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9-year-old cancer survivor makes bracelets help other kids fighting the disease

/ Source: TODAY

Becca Salmins knows how to fight. The 9-year-old successfully fought off cancer after more than two years of painful treatment.

Now the young survivor wants to help other children battling the disease cancer by raising money through her bracelet shop, Knots and Arrows.

The young girl shared her story with TODAY’s Hoda Kotb as part of Pediatric Cancer Awareness Month.

About 10,270 new cases of cancer will be diagnosed this year among children from birth to 14 years, according to the National Cancer Institute.

Becca was 6 when she was diagnosed with acute lymphoblastic leukemia on Sept. 8, 2014.

“I remember sitting in the hospital bed, complaining that my hip hurt, and a doctor just came in and said, ‘Your daughter has cancer,’” she recalled said. “And my mom started crying.”

Her mother especially remembers the numerous bad days during the beginning of her daughter's 26 months of non-stop treatment.

Becca Salmins, who successfully fought leukemia, created a line of unique bracelets to help find a cure to childhood cancers.TODAY

“Tons of spinal taps, tons of hospital admissions, tons of side effects,” Sherry Salmins said. “She took chemo every single day of her treatment. It was a long haul.”

Becca celebrated her final treatment on Nov. 13, 2016, and she has been cancer-free ever since.

But she continued to think about what her life was like while undergoing treatment.

“I just wanted to be a normal kid, and that’s what every kid wants to do when they are going through treatment,” she said.

“I was never able to do much, and that's what the kids laying in their hospital beds right now want to do, asking their mom and dad, ‘When are we leaving? When can I go play with my friends?’ So we decided we have to give back.”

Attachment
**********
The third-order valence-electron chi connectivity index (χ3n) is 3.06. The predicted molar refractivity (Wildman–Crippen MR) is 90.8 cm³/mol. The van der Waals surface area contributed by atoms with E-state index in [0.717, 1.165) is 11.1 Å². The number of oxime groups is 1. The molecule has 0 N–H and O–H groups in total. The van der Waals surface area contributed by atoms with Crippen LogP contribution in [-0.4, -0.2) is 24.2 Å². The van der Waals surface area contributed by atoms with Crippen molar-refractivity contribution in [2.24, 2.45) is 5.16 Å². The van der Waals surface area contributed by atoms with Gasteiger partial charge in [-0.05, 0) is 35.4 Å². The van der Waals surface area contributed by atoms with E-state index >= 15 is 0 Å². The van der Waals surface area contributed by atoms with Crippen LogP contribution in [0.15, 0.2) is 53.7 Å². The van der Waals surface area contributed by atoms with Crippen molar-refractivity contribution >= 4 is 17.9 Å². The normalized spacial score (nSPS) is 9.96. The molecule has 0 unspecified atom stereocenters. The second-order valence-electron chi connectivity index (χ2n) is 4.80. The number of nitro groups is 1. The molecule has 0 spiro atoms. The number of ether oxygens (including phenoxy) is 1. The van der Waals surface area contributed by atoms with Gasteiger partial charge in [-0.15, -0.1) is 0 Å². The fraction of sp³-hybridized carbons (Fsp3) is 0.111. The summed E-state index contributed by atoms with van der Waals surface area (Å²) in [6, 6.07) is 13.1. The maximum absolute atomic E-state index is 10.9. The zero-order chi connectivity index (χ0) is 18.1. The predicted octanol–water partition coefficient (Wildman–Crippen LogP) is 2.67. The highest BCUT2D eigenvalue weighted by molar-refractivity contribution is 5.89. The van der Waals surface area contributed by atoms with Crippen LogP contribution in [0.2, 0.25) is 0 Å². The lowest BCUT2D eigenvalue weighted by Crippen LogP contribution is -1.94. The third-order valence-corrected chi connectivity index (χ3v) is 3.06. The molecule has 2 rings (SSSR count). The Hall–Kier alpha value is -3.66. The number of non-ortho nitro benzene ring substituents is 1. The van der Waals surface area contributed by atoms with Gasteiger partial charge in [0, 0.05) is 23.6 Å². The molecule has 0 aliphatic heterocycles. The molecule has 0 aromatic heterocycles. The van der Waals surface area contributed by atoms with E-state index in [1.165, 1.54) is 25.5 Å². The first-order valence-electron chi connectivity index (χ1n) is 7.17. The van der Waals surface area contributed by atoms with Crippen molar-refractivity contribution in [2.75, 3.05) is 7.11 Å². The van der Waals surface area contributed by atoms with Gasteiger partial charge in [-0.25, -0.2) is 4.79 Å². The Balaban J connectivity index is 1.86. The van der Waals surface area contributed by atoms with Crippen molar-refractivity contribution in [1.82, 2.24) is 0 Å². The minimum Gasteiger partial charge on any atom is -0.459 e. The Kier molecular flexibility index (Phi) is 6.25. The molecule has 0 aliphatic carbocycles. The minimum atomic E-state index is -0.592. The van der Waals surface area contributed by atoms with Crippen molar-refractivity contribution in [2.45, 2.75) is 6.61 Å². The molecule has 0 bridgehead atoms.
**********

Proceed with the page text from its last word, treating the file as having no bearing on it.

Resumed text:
Becca started Knots and Arrows with her dad, and fellow cancer survivor, Gehard Salmins. TODAY

This past February, Becca came up with the idea for Knots and Arrows, a company that makes bracelets out of swimsuit materials to remind people to just keep swimming. Part of the proceeds from each bracelet goes to various charities that research or help people with pediatric cancer.

Becca created the organization with a fellow cancer survivor, her father, Gerhard Salmins, whom she calls, “my cure.”

"I would be in the hospital and I'd sit there crying and then my dad would come in and he would play games with me," she said. "It made me forget about what I was going through."

Becca said the the name of the organization reflects the motto she adopted through her personal cancer journey.

“Knots — when you reach the end of your rope, tie a knot and hang on,” she said. “And arrows — when life seems to be pulling you back with difficulties, it just means it's going to launch you into something great.”

Her organization has already donated thousands of dollars to research organizations and families in need.

“We were very fortunate," her mother, Sherry said. "We were very blessed that she is here and we're going to take that and count it as a blessing and our opportunity to give back."

Becca said she hopes her bracelets will remind people that great things can result from small changes.

"No matter what age you are, what you look like, how you act, you can make a difference!" she said.